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Our Views: City of Janesville takes another reasonable step to ease alcohol limits

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June 28, 2014

It might seem like the Janesville City Council took another small step Monday in dropping the requirement that special events serving alcohol downtown be fenced in.

In the grand scheme of things, however, it’s another measured move toward fostering a fun, festive atmosphere that could boost Janesville’s culture.

For years critics have pointed to outdoor events at venues such as Beloit’s riverside pavilion and Madison’s Capitol Square that allow alcohol, draw crowds and run without trouble. Why can’t Janesville shed its teetotaler’s attitude and do the same?

Well, consider Janesville’s actions in recent years. Approving alcohol sales at Rotary Gardens was among the council’s first moves. In 2009, the council agreed to permit beer sales during Janesville Jets games at the ice arena. In 2012, the council OK’d liquor sales during events at which the Janesville Senior Center is rented out. It also backed sales of beer and wine coolers during tournaments at Dawson Ball Fields. Last year, it approved alcohol sales during Dawson’s adult league games. It also agreed to beer permits for people renting certain pavilions at Palmer, Riverside and Traxler parks.

Now, organizers of outdoor special events downtown no longer must erect 4-foot fences to designate where alcohol is permitted. A city ordinance required fencing to cork underage drinking and prohibit drinking-age adults from wandering off with cups in hand.

Credit Barry Badertscher with leading the charge to change. He’s on the city’s alcohol license committee and as vice president of the Janesville Downtown Development Alliance is leading efforts to plan a Rhythm on the River festival in August. The fencing, he says, is costly and time consuming. It discourages events and volunteers. He says some bartenders laughed when he suggested trying to convince the city to drop the rule.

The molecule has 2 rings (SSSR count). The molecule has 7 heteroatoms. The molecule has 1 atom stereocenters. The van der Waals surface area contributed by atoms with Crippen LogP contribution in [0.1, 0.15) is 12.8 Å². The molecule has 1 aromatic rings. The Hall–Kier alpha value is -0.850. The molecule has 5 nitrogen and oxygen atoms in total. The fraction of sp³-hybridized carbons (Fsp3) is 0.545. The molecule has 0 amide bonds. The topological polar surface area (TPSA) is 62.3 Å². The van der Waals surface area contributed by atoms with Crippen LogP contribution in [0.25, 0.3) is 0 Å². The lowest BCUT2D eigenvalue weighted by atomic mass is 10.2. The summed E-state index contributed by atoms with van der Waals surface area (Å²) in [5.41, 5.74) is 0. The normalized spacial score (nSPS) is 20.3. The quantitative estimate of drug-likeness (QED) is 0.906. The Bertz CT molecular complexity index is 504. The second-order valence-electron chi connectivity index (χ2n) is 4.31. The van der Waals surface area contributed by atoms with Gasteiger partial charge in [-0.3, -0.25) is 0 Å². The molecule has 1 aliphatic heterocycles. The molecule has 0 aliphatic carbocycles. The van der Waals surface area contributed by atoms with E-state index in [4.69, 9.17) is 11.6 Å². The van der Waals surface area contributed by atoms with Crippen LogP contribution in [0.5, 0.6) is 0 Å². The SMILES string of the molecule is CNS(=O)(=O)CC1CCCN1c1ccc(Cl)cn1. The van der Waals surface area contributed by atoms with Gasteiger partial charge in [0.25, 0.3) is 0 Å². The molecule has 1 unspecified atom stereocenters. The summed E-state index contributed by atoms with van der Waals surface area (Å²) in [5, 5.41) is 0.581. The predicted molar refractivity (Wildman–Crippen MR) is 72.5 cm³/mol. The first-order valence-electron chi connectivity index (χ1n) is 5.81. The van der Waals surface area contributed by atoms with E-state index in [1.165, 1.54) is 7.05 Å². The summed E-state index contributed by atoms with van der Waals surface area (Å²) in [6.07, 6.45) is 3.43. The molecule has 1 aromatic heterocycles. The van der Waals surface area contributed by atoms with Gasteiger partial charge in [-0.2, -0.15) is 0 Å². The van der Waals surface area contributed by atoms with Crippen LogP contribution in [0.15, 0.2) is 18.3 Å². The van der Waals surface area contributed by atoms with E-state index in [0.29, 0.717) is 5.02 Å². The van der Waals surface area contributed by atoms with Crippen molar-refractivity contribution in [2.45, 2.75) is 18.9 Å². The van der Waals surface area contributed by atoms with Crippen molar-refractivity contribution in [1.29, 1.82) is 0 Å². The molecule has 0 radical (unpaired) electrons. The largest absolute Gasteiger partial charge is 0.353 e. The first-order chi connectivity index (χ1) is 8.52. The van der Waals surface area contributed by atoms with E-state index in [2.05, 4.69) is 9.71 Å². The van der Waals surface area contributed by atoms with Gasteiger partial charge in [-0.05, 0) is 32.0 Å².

Lest you think the change poses a policing nightmare, realize Police Chief Dave Moore supports the move.

“We want to be a good community partner,” he told us Wednesday.

During a meeting of administrators, “We pretty quickly came to the conclusion that this was a reasonable request and there are still some safeguards in place,” Moore said.

For example, organizers must get event permits, erect barricades and signs at festival boundaries and use wristbands to identify those of drinking age.

Moore notes police have cracked down on businesses and individuals when alcohol use warrants repeated attention. He cited the closing of Quotes Bar & Grill and his department’s “do-not serve list” of habitual drunks.

It will be left to organizers, residents who attend festivals and their out-of-town guests to police themselves and drink within event boundaries. Use this new freedom properly or risk having the privilege removed. Administrators, Moore said, agreed this change is experimental. A group or location that has a history of trouble might not get another permit. If problems persist, the city could reverse course.

Moore, however, says the city’s incremental steps to loosen alcohol restrictions haven’t caused problems.

“We have not had policing issues at any of these venues,” he said. “We’re not seeing disruptive behavior.”

Critics will argue that events serving alcohol aren’t family friendly and that this change only promotes a culture of alcohol that encourages abuse, intoxicated driving and underage drinking. Yet this is another in a wise progression of policies that makes better use of city facilities and fosters economic development in a community needing much more. This decision follows the city’s strategic plan to bring more people downtown.

Councilman Douglas Marklein suggested that, in 2015, the council might move to allow fence-free festivals citywide. Given the lack of problems resulting from previous moves to ease restrictions, that might be a logical next step.

Enjoy yourself and your beverage of choice, but please drink responsibly.

Gazette editorials express the views of the newspaper’s editorial board. Readers are encouraged to comment on editorials through letters to the editor.



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